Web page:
The Comedians Wife

The Comedians Wife
If it's good luck when it rains on your wedding day, what does it mean if a hurricane blows through?

Thursday, October 14, 2010

Sucker or Saint?

Today I was faced with a conundrum.

I had to interpret a situation based solely on the physical in front me.  No facts. No other opinions. No back up (AKA, The Husband). Just me.  Just one mother, staring at another mother, sitting on the ground in front of our local grocery store, with her very young daughter in her lap, dirty and thin, with a sign that said, "I can't feed my children.  Please help."  I was alone with my son, and I had nothing to rely on, except my moral compass.

So I began to dig.  And dig I did for a while.  To be honest, I think I shoved that moral compass so far down in my purse, I had forgotten about it entirely.

In a large city, such as Los Angeles, where I'm pretty sure they demand you leave your morals at the bus stop before entering Hollywood,  it's not that unusual for one to maybe become jaded or blind to someone else's misfortunes.  It's also not that unusual to see someone asking for money.

The homeless have become as common as the palm tree's here in LA.  And lets be honest, even being homeless in Los Angeles has become competitive.  You'd better have a creative sign with you, or you can forget any donations.   Entrance's to the freeways are like a good read of the National Enquirer.   Hollywood Blvd, is filled with your homeless comedians.  Just yesterday I saw a man with a sign that read," I slept with Lindsay Lohan, Please Help!" Not but a half a mile from there, another man with a sign that read, "Time Traveler, need a $$$  for a new flux capacitor."  Creative right?  Then of course we have the very mecca of homeless peddlers, Venice Beach!  Where some of the most interesting con artists/homeless people you will ever meet reside.   Not only can you get a toe ring, but for a buck ,you can take a picture with a homeless person and bring it home as a souvenir . People asking you for money, is sometimes like people asking you for the time.

As a native New Yorker, I am no stranger to the homeless begging for money.  I am also no stranger to being called a sucker, and falling for every sob story out there. When I was younger, I found it incredibly difficult to walk away from anyone asking for money.  My heart bled for each person I passed, and there were days where I think I handed out more than I made.

However... I am no saint.  My overwhelming sense of compassion for terrible situations sometimes get the best of me, and I act before I think. I once got sucked into watching one of those Sally Field feed the children specials in college, and immediately called up to sponsor a child.  A child myself, I had no business offering money I didn't have, and felt so bad when the picture of the child was sent to me I couldn't look at it.   My now husband, then boyfriend, put the picture in the freezer until we could muster up enough money to send a check back.   The picture lay in the freezer for 4 months. Awful I know.

Luckily, as I got older, I got wiser. Realized the situations for what they were, and now dish out my dollars a little more selectively.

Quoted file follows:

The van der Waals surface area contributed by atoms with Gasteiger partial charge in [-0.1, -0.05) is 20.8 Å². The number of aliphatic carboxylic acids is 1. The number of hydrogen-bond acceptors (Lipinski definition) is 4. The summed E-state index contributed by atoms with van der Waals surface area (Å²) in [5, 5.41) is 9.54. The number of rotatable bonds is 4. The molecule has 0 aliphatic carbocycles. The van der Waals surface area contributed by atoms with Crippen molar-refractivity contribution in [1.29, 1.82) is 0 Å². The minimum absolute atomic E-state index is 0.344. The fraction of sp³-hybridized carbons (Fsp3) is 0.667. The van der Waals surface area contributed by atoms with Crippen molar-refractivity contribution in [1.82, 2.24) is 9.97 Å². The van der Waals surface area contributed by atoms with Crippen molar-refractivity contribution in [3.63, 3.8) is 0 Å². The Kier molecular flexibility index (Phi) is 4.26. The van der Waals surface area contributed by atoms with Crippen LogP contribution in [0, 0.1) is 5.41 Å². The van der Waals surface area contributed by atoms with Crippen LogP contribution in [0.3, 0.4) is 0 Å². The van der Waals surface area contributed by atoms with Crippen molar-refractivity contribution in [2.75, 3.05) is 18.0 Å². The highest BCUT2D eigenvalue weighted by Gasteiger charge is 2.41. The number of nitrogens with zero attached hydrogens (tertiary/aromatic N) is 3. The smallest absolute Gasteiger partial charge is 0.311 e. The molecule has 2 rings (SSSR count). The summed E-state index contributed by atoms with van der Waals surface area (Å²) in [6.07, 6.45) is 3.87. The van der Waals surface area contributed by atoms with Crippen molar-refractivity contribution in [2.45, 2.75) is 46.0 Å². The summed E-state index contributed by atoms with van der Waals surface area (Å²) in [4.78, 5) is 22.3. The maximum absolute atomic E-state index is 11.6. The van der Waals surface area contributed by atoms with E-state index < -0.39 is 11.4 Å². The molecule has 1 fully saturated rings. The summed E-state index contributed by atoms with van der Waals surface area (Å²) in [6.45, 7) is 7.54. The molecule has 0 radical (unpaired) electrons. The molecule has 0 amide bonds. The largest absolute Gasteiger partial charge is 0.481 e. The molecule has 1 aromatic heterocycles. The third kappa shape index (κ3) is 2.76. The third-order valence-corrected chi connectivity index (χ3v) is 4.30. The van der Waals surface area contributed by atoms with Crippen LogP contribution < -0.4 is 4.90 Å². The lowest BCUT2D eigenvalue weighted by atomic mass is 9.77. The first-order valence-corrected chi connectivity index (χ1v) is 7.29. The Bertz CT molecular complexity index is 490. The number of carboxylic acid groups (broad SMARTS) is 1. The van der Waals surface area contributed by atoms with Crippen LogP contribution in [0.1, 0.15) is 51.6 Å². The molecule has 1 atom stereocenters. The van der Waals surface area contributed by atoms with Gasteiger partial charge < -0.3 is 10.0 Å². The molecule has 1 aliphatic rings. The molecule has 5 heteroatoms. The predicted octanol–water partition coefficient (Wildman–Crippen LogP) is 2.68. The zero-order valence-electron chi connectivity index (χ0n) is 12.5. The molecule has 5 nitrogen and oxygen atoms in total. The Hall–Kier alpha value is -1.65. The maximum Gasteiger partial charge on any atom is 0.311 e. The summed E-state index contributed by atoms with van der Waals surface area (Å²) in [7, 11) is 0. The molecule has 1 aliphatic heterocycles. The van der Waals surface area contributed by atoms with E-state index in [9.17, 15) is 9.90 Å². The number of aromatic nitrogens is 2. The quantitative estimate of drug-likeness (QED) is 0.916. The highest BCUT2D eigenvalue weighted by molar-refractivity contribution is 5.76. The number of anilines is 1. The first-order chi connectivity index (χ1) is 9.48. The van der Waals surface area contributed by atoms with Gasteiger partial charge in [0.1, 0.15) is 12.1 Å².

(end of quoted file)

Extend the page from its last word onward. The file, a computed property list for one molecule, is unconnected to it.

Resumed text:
This brings me to today.

Where a woman, who couldn't have been any older than me.  Sat on the ground, in front of the grocery store, dirty and hot, her young daughter in her lap. With a sign that read, "I can't feed my children, please help."   All while I plopped my $400 bag down in my grocery cart.  Pulled out my kids seat protector that lays over the grocery wagon, so my son doesn't dare touch anything he's not suppose to,or get dirty,  and pulled out my list of 100 things I needed to buy, to feed MY child.

As I whipped the cart around, noticed the child sitting in this woman's lap, and read her sign. I stood there for a moment. Silent.  My initial reaction..."Is this for real?" I felt awful.  I felt awful though for one huge reason. I didn't know if I believed her. In fact I was pretty sure I didn't.  It's a scam, it has to be, I thought. To quiet the Jimini Cricket in my head, I dug through my purse found a $5 bill and gave it to her. She thanked me kindly, and into the grocery store I went.

BUT...I couldn't stop thinking about it. I just couldn't. Even ripping through a bag of double stuffed Oreo cookies "to keep my son occupied" (I ate 6) didn't help.    So I pondered the situation.   Even if this was a scam, this poor kid didn't deserve to be involved, right?  And oh god what if it wasn't a scam, and this mother is desperate to do anything to feed her children? Was I an awful person for thinking she was lying? I was an awful person. No, I am just a sucker. This was a scam, right? Why was no one else helping her?   At this point my brain was on overdrive, my heart strings pulled, and if this were a movie Elton Jon's,  "Sorry seems to be the hardest word," would be playing.

Just when I was about to ignore the situation completely, and just keep on moving, wouldn't ya know, I found my moral compass.

I have no idea if what I did was Sucker or Saint, but I'd like to believe if nothing else, maybe that kid had a little something extra tonight.

I would love to hear all your thoughts on this one. I know it's not really funny, and there's no humorous outcome, except for it you think I am a sucker, and that kid is really like 24 and just looks like a kid and they are drinking beer with my $20 and eating Peanut Butter and Banana sandwich's.

What would you have done?

1 comment:

  1. I find it so hard when I come across those situations too. In your case I probably would have done the same thing being that there was a child involved. It justs pains me so much to know that this isn't the only child living without a home. Tracee you are a saint, hopefully that mother used it to feed her child that night.